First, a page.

In July, the 2022 Kenya Food Security Steering Group (KFSSG) Long Rains Assessment/IPC determined that around 3.7 million people in the pastoral and marginal agricultural areas are facing Crisis (IPC Phase 3) or worse outcomes, a 20 percent increase since the Short Rains Assessment/IPC in February 2022. However, the current food insecure population in pastoral and marginal agricultural areas is lower than the May Short Rains IPC projection update following short-term improvements to rangeland resources following heavy rainfall in late April and significant humanitarian assistance efforts in the food security and nutrition sectors, particularly in the pastoral counties. In July, Turkana County is in Emergency (IPC Phase 4), with other pastoral areas facing Crisis (IPC Phase 3) or Crisis! (IPC Phase 3!) outcomes. In the marginal agricultural areas, Stressed (IPC Phase 2) outcomes are present, with Crisis (IPC Phase 3) outcomes in Kitui, Makueni, Meru (Meru North), Tharaka Nithi (Tharaka), and Tana River.
According to the July 2022 IPC acute malnutrition analysis (AMN), acute malnutrition is worsening across pastoral and marginal agricultural areas, with a high prevalence of Critical (WHZ GAM 15-29.9 percent) acute malnutrition in Turkana (Turkana West, Turkana Central), Samburu, Mandera, Wajir, Garissa, Baringo (Tiaty), Marsabit (North Horr), and the prevalence of Extremely Critical (GAM WHZ ≥ 30 percent) acute malnutrition in Marsabit (Laisamis), and Turkana (Turkana South and Turkana North). The IPC AMN also determined that over 884,460 children between the age of 6 – 59 months are moderately or severely malnourished, along with 115,725 acutely malnourished pregnant and lactating women in need of treatment.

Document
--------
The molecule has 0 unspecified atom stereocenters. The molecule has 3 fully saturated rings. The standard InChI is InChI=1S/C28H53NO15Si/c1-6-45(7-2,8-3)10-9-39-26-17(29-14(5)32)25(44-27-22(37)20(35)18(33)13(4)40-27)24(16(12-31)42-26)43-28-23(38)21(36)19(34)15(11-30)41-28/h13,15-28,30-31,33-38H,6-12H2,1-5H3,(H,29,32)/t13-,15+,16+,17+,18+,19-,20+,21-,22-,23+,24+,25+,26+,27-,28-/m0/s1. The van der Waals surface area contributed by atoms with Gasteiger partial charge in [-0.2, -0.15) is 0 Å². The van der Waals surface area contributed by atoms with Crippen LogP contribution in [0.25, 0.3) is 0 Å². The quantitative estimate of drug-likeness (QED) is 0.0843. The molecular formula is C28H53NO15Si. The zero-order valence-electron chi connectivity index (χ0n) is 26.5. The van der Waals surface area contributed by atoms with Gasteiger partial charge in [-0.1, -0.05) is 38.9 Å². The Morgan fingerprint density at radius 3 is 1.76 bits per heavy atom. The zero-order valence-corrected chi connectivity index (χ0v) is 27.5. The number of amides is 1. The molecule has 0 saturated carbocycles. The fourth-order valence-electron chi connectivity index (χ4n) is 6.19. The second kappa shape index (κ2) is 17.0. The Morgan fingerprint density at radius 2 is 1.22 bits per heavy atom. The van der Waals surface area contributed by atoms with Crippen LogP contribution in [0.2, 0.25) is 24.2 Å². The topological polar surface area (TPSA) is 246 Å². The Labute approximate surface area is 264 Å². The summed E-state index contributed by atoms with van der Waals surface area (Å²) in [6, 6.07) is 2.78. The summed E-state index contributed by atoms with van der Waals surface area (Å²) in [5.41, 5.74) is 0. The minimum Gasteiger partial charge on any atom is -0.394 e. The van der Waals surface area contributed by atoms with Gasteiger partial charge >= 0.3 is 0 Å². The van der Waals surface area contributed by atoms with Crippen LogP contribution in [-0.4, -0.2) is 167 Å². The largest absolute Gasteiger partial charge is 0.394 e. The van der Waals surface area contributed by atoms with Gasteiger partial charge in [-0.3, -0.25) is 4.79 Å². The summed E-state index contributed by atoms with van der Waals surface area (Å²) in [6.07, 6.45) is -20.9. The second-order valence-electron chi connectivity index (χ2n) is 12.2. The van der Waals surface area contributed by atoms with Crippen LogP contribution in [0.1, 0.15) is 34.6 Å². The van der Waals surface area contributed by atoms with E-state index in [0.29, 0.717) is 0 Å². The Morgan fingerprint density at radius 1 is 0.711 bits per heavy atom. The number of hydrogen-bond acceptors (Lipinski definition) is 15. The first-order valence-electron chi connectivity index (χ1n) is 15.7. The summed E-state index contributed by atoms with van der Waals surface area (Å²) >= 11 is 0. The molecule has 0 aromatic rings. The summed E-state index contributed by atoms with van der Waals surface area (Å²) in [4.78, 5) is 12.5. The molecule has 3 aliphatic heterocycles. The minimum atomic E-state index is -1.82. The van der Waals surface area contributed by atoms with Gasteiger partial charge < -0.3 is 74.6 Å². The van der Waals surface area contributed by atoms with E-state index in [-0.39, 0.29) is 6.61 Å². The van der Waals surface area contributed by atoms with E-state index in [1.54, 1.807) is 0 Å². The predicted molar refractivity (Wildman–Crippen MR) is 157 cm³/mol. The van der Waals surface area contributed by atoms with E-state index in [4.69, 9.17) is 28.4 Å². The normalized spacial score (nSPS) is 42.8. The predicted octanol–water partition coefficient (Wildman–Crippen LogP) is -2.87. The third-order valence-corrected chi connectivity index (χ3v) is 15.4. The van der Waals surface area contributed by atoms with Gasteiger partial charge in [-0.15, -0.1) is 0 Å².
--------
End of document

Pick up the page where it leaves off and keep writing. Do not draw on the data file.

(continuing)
Staple food prices remain significantly above average driven by below-average long rains production in the marginal agricultural areas, high national demand, reduced cross-border imports, high transport costs due to high fuel prices, and high inflation rates. In July, maize prices are around 30-125 percent above the five-year average and continue to reduce household purchasing power. In particular, maize prices in Isiolo, Kitui, Samburu, Baringo, Laikipia, Meru, and Embu (Mbeere) are over 70 percent of the five-year average. Nationally, retail bean prices in monitored markets range around 10-70 percent above the five-year average except in Eldoret, where prices are nearly 10 percent below average due to the availability of the long rains harvests in the medium potential areas of western Kenya. Overall, the high staple food prices continue to limit household purchasing power and access to food.
The harvesting of the 2022 March to May long rains crops is ongoing in the marginal agricultural areas. In the southeastern marginal agricultural areas, the maize harvest is likely to be nearly 80 percent below the five-year average according to the KFSSG long rains food security assessment, while green grams and cowpeas production is expected to be around 85 percent and 95 percent below average. Household food stocks will likely last only one to two months compared to three to four months normally. Household reliance on market purchases will remain atypically high. In the coastal marginal agricultural areas, the maize and green grams harvests are likely to be within the five-year average, with the cowpea harvest around 33 percent below average.
In the pastoral livelihood zones, declining forage and water resources continues to drive below-average livestock body condition for all species. Cattle body conditions are poor across the northern and northeastern pastoral livelihood zones, but in Turkana, cattle body conditions are fair following improvements in pasture and water. Goat body conditions across the pastoral livelihood zones are also fair but poor in Mandera and Marsabit. Atypical migration remains widespread, with most livestock, especially cattle, remaining away from the homesteads. As a result, household milk consumption remains significantly below average, ranging from 0 to 1.1 liters per household per day, around 25 to 80 percent below the three-year average across the pastoral areas, with negligible milk production in Samburu and Turkana. Below-average income from milk and livestock sales continues to keep household income well below average, limiting household food access and driving widespread Crisis (IPC Phase 3) and Emergency (IPC Phase 4) outcomes across the pastoral livelihood zones.